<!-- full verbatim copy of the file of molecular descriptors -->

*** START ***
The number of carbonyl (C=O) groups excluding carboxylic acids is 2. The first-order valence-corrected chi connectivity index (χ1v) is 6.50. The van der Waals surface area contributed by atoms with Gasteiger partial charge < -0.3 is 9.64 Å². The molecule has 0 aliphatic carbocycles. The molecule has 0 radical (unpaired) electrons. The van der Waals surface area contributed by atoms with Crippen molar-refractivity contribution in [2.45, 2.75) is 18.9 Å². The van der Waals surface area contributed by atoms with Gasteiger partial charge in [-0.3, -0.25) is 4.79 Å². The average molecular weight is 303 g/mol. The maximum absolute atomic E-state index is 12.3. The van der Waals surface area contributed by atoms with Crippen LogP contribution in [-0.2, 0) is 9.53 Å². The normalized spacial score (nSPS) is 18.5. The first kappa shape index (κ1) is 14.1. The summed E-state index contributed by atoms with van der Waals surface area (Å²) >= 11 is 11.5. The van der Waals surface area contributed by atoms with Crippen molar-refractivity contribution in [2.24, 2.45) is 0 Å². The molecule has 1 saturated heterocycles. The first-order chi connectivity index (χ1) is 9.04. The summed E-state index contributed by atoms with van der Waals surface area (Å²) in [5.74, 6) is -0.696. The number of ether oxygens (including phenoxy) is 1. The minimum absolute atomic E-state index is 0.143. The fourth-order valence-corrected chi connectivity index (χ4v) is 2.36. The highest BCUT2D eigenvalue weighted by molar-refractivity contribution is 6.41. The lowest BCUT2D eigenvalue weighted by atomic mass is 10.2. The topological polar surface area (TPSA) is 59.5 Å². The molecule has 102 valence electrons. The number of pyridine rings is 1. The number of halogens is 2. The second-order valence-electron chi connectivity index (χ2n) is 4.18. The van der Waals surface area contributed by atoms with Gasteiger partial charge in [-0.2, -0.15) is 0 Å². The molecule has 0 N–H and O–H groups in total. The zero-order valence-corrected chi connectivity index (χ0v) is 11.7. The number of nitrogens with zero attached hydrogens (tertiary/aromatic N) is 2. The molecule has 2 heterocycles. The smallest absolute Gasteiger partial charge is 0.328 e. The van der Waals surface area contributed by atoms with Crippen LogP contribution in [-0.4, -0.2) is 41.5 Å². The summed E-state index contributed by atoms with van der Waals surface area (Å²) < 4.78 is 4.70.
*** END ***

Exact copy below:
The number of carbonyl (C=O) groups excluding carboxylic acids is 2. The first-order valence-corrected chi connectivity index (χ1v) is 6.50. The van der Waals surface area contributed by atoms with Gasteiger partial charge < -0.3 is 9.64 Å². The molecule has 0 aliphatic carbocycles. The molecule has 0 radical (unpaired) electrons. The van der Waals surface area contributed by atoms with Crippen molar-refractivity contribution in [2.45, 2.75) is 18.9 Å². The van der Waals surface area contributed by atoms with Gasteiger partial charge in [-0.3, -0.25) is 4.79 Å². The average molecular weight is 303 g/mol. The maximum absolute atomic E-state index is 12.3. The van der Waals surface area contributed by atoms with Crippen LogP contribution in [-0.2, 0) is 9.53 Å². The normalized spacial score (nSPS) is 18.5. The first kappa shape index (κ1) is 14.1. The summed E-state index contributed by atoms with van der Waals surface area (Å²) >= 11 is 11.5. The van der Waals surface area contributed by atoms with Crippen molar-refractivity contribution in [2.24, 2.45) is 0 Å². The molecule has 1 saturated heterocycles. The first-order chi connectivity index (χ1) is 9.04. The summed E-state index contributed by atoms with van der Waals surface area (Å²) in [5.74, 6) is -0.696. The number of ether oxygens (including phenoxy) is 1. The minimum absolute atomic E-state index is 0.143. The fourth-order valence-corrected chi connectivity index (χ4v) is 2.36. The highest BCUT2D eigenvalue weighted by molar-refractivity contribution is 6.41. The lowest BCUT2D eigenvalue weighted by atomic mass is 10.2. The topological polar surface area (TPSA) is 59.5 Å². The molecule has 102 valence electrons. The number of pyridine rings is 1. The number of halogens is 2. The second-order valence-electron chi connectivity index (χ2n) is 4.18. The van der Waals surface area contributed by atoms with Gasteiger partial charge in [-0.2, -0.15) is 0 Å². The molecule has 0 N–H and O–H groups in total. The zero-order valence-corrected chi connectivity index (χ0v) is 11.7. The number of nitrogens with zero attached hydrogens (tertiary/aromatic N) is 2. The molecule has 2 heterocycles. The smallest absolute Gasteiger partial charge is 0.328 e. The van der Waals surface area contributed by atoms with Crippen LogP contribution in [-0.4, -0.2) is 41.5 Å². The summed E-state index contributed by atoms with van der Waals surface area (Å²) < 4.78 is 4.70.